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I just started learning C++ in Qt and I was wondering how can I put a variables result in a string? I'm trying to use this for a simple application where someone puts their name in a text field then presses a button and it displays there name in a sentence. I know in objective-c it would be like,

NSString *name = [NSString stringWithFormatting:@"Hello, %@", [nameField stringValue]];
[nameField setStringValue:name];

How would I go about doing something like this with C++? Thanks for the help

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BTW...if your project is really committed to Qt, there are several good reasons to use the QString class instead of std::string...one of which is "implicit sharing". For some perspective: stackoverflow.com/questions/1618798/… –  HostileFork Sep 25 '11 at 4:37
"Implicit sharing" is nice when you have limited memory and one CPU core, but slows down multi-threaded programs. –  MSalters Sep 26 '11 at 8:18

4 Answers 4

up vote 0 down vote accepted

You don´t mention what type your string is. If you are using the standard library then it would be something along the lines of

std::string name = "Hello, " + nameField;

That works for concatenating strings, if you want to insert other complex types you can use a stringstream like this:

std::ostringstream stream;
stream << "Hello, " << nameField;
stream << ", here is an int " << 7;

std::string text = stream.str();

Qt probably has its own string types, which should work in a similar fashion.

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There we go! Thanks for the help, I'm supprised its that simple. –  Natatos Sep 25 '11 at 2:08
@Natatos: That's not very simple, in my mind, because you need to introduce another variable for the ostringstream to create your string. –  Ken Bloom Sep 25 '11 at 2:10
@KenBloom: Well, you can always do it with a temporary, like ( std::ostringstream() << "Hello, " << nameField << ", here is an int " << 7 ).str(); but I try to avoid it if possible. –  K-ballo Sep 25 '11 at 2:12
@K-ballo It is not that easy because as soon as you use <<, the stream is upcasted to std::ostream & which has no str() function, it might work if you are already using C++0x, with an updated STL, but for now, you have to static_cast it explicitly to ostringstream before calling str. –  alexisdm Oct 10 '11 at 10:11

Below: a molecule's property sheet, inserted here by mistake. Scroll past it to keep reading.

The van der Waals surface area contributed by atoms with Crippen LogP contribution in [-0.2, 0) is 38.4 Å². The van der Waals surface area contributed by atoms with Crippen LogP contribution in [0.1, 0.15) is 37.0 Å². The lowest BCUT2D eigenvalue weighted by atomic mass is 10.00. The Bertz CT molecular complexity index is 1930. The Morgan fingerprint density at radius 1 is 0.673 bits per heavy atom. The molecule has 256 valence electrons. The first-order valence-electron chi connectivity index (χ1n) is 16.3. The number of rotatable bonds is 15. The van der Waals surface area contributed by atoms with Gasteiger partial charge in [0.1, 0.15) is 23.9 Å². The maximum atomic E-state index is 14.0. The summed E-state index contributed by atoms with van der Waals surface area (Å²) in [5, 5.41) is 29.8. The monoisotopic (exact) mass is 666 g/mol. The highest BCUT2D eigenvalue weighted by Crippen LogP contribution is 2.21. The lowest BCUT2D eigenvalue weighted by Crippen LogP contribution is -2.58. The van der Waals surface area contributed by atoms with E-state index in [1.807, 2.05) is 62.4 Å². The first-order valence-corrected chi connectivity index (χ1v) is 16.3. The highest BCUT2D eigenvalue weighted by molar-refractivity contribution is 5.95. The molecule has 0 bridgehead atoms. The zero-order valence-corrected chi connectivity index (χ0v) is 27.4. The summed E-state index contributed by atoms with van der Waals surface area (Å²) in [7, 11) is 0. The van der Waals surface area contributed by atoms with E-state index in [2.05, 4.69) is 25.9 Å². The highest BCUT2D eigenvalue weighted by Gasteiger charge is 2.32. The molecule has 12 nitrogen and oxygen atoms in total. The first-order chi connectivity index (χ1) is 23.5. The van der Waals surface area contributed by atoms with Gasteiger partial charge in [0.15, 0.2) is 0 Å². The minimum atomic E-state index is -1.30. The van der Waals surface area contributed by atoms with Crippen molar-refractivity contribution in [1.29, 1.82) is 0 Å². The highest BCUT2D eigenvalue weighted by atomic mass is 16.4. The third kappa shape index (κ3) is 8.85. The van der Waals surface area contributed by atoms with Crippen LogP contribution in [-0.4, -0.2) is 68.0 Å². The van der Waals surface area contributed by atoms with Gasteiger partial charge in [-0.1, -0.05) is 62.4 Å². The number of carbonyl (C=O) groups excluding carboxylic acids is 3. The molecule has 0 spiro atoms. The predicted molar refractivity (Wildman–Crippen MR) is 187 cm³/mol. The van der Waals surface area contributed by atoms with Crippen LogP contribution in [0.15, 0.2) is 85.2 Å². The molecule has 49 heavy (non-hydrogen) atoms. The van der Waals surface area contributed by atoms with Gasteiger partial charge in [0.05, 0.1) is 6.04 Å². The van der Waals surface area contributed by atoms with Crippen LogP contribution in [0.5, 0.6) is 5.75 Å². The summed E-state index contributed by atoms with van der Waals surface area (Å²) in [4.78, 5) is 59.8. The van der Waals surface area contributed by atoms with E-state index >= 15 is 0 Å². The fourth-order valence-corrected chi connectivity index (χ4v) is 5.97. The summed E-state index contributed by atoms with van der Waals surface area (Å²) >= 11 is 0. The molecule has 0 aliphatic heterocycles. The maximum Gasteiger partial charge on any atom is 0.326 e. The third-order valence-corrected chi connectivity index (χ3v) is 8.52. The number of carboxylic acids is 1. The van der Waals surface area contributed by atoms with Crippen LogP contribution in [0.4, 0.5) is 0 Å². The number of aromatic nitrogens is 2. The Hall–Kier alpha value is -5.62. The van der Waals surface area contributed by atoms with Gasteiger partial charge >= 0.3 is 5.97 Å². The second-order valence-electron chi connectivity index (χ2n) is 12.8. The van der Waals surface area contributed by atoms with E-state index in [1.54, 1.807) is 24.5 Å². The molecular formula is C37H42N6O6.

See this post for the correct code: stackoverflow.com/questions/303562/… –  parsley72 Aug 29 '12 at 3:24

I assume we're talking about Qt's QString class here. In this case, you can use the arg method:

 int     i;           // current file's number
 long    total;       // number of files to process
 QString fileName;    // current file's name

 QString status = QString("Processing file %1 of %2: %3")

See the QString documentation for more details about the many overloads of the arg method.

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I suggest a single multi-arg arg(): ...").arg( i, total, fileName ). More robust, in case i or total happen to contain e.g. "%1". And probably also faster. –  Frank Osterfeld Sep 25 '11 at 18:36
@FrankOsterfeld: There isn't an overload to arg() that can handle both ints and QStrings. –  Ken Bloom Sep 26 '11 at 23:38
Ken: Right, you have to wrap the int in QString::number() then. –  Frank Osterfeld Oct 6 '11 at 22:02

I would use a stringstream but I'm not 100% sure how that fits into your NSString case...

stringstream ss (stringstream::in);
ss << "hello my name is " << nameField;

I think QString has some nifty helpers that might do the same thing...

QString hello("hello ");
QString message =  hello % nameField;
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QString has on operator% defined AFAICT (see doc.qt.nokia.com/latest/qstring.html) –  Ken Bloom Sep 25 '11 at 2:11
See section called More Efficient String Construction in my link –  Andrew White Sep 25 '11 at 13:44

You could use QString::sprintf. I haven't found a good example of it's use yet, though. (If someone else finds one, feel free to edit it in to this answer).

You might be interested in seeing information about the difference between QString::sprintf and QString::arg.

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